The past five years have seen extraordinary advances in genome engineering technologies, yet we still lack efficient, robust tools for precise genome manipulation, particularly the ability to insert a desired sequence at a target site. Such tools would revolutionize our approach to treating human diseases and significantly increase the pace of functional genetic studies throughout the biological sciences. Current approaches are focused on the development of nucleases, such as TALENs, zinc-fingers, and Cas proteins, but there is a limit to the utility of these enzymes and they all rely on the host endogenous DNA repair machinery. Moreover, the use of a nuclease to achieve therapeutic gene editing requires additional efforts to safeguard against off-target mutagenic events. A partial solution to this challenge already exists in the form of mobile genetic elements (MGEs), systems that microbes have been using (or fighting) for millennia to achieve precise genome manipulation. We will explore the diverse pool of MGEs and identify those with characteristics that can be leveraged for eukaryotic genome editing. Precision genome manipulation can be broadly divided into three subcategories: insertions, deletions, and rearrangements, each of which forms the foundation for an array of applications. Our approach will be to consider each of these modes of operation separately to first select candidate MGEs or components of these systems through bioinformatics analysis and extrapolating from known systems. For example, transposases and recombinases may be harnessed for insertions, whereas the RNA-templated genome unscrambling that occurs in the ciliates may be suitable for adaptation for genome rearrangements. Once candidates for these three modes have been identified, we will functionally characterize them in vitro and then develop them for genome editing. Finally, we will assess the specificity, efficacy, and safety of these novel precision genome editors in vivo. This approach represents an innovative new direction in the development of genome engineering technology that overcomes the reliance on nucleases by designing new, self-contained enzymatic tools that can accomplish all three operational modes of genome manipulation. This work will complement our on-going research efforts to develop effective delivery methods for genome engineering components. Together, these technologies will allow us to realize the full potential of genome engineering, particularly as an avenue for treatment of human diseases.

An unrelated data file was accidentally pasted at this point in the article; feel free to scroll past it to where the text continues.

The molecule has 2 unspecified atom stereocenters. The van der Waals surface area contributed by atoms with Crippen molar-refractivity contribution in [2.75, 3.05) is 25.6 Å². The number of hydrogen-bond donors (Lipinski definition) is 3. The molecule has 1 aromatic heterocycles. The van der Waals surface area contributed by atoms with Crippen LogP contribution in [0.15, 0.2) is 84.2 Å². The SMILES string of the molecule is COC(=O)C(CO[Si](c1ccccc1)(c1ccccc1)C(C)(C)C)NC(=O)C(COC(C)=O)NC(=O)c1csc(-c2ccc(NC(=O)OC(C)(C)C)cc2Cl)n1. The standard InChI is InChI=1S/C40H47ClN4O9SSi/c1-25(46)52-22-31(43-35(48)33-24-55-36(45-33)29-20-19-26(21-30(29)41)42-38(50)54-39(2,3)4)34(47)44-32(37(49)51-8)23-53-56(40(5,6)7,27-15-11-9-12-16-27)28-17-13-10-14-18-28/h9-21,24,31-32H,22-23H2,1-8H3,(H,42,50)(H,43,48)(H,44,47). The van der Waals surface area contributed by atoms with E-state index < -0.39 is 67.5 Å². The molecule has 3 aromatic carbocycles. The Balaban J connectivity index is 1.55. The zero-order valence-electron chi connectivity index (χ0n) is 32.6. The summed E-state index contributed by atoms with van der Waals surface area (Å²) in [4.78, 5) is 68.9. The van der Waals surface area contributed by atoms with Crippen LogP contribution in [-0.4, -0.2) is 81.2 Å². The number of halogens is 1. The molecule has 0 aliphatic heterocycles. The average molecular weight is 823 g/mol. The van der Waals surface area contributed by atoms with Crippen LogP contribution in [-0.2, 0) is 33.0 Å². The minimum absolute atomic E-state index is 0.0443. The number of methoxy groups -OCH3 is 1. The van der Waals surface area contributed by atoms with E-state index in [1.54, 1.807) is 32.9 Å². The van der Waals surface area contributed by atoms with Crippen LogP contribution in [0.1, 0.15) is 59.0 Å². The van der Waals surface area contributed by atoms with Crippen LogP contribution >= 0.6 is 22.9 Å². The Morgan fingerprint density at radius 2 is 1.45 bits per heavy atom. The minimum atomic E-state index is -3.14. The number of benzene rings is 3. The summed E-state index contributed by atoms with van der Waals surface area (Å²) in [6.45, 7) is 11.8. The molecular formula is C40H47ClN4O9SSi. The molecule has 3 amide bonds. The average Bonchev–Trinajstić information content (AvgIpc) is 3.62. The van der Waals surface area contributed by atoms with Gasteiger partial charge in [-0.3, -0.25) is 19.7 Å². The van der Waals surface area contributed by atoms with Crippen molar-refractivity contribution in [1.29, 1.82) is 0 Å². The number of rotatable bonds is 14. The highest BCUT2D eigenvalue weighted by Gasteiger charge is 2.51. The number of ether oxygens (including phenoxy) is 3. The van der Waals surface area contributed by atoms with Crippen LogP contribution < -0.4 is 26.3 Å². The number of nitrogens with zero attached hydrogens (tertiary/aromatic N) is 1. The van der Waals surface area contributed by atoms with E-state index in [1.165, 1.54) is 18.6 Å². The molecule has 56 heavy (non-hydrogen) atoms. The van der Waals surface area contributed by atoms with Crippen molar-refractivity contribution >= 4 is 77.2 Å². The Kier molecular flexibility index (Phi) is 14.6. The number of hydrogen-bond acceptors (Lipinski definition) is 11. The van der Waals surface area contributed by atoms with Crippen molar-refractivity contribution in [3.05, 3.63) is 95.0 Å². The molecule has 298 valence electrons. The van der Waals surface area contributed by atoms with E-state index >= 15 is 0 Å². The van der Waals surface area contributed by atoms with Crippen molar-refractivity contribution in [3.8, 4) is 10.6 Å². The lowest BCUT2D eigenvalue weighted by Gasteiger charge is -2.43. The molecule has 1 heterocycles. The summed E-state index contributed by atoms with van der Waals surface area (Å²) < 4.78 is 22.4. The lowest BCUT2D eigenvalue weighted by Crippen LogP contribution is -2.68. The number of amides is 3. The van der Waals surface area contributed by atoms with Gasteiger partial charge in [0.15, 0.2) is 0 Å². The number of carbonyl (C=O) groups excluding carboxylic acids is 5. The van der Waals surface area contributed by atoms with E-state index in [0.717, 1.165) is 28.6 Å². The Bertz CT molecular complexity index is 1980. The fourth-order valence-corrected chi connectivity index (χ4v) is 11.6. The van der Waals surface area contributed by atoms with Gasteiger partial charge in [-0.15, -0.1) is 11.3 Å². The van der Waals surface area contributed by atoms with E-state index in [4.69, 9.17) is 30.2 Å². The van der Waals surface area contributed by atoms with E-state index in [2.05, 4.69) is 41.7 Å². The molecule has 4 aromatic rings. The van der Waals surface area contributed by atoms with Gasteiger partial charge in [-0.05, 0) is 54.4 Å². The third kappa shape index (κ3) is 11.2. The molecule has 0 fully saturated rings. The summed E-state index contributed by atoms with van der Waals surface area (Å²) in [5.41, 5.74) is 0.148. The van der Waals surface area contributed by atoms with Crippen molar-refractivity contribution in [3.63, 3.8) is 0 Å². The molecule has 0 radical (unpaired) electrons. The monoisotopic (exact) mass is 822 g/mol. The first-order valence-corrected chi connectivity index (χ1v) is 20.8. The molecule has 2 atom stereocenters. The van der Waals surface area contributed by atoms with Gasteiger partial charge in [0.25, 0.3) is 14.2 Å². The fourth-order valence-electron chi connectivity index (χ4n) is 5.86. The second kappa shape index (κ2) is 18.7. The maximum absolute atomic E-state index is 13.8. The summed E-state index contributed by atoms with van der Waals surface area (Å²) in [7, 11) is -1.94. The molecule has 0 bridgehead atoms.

Public Health Relevance

There are more than 5000 human diseases caused by known changes in the genome (i.e., small point mutations, expansions, deletions, and rearrangements), most of which are currently untreatable. In this proposal, we aim to develop a suite of tools designed to achieve precise genome surgery for repairing disease-causing changes based on microbial genetic elements, which have evolved to perform a range of DNA manipulations. The technologies we will develop through this work have the potential to significantly accelerate biomedical research and revolutionize our ability to treat and cure human diseases.

National Institute of Health (NIH)
National Heart, Lung, and Blood Institute (NHLBI)
NIH Director’s Pioneer Award (NDPA) (DP1)
Project #
Application #
Study Section
Special Emphasis Panel (ZRG1)
Program Officer
Yang, Yu-Chung
Project Start
Project End
Budget Start
Budget End
Support Year
Fiscal Year
Total Cost
Indirect Cost
Broad Institute, Inc.
United States
Zip Code
Myhrvold, Cameron; Freije, Catherine A; Gootenberg, Jonathan S et al. (2018) Field-deployable viral diagnostics using CRISPR-Cas13. Science 360:444-448
Gootenberg, Jonathan S; Abudayyeh, Omar O; Kellner, Max J et al. (2018) Multiplexed and portable nucleic acid detection platform with Cas13, Cas12a, and Csm6. Science 360:439-444
Tekin, Halil; Simmons, Sean; Cummings, Beryl et al. (2018) Effects of 3D culturing conditions on the transcriptomic profile of stem-cell-derived neurons. Nat Biomed Eng 2:540-554
Cox, David B T; Gootenberg, Jonathan S; Abudayyeh, Omar O et al. (2017) RNA editing with CRISPR-Cas13. Science 358:1019-1027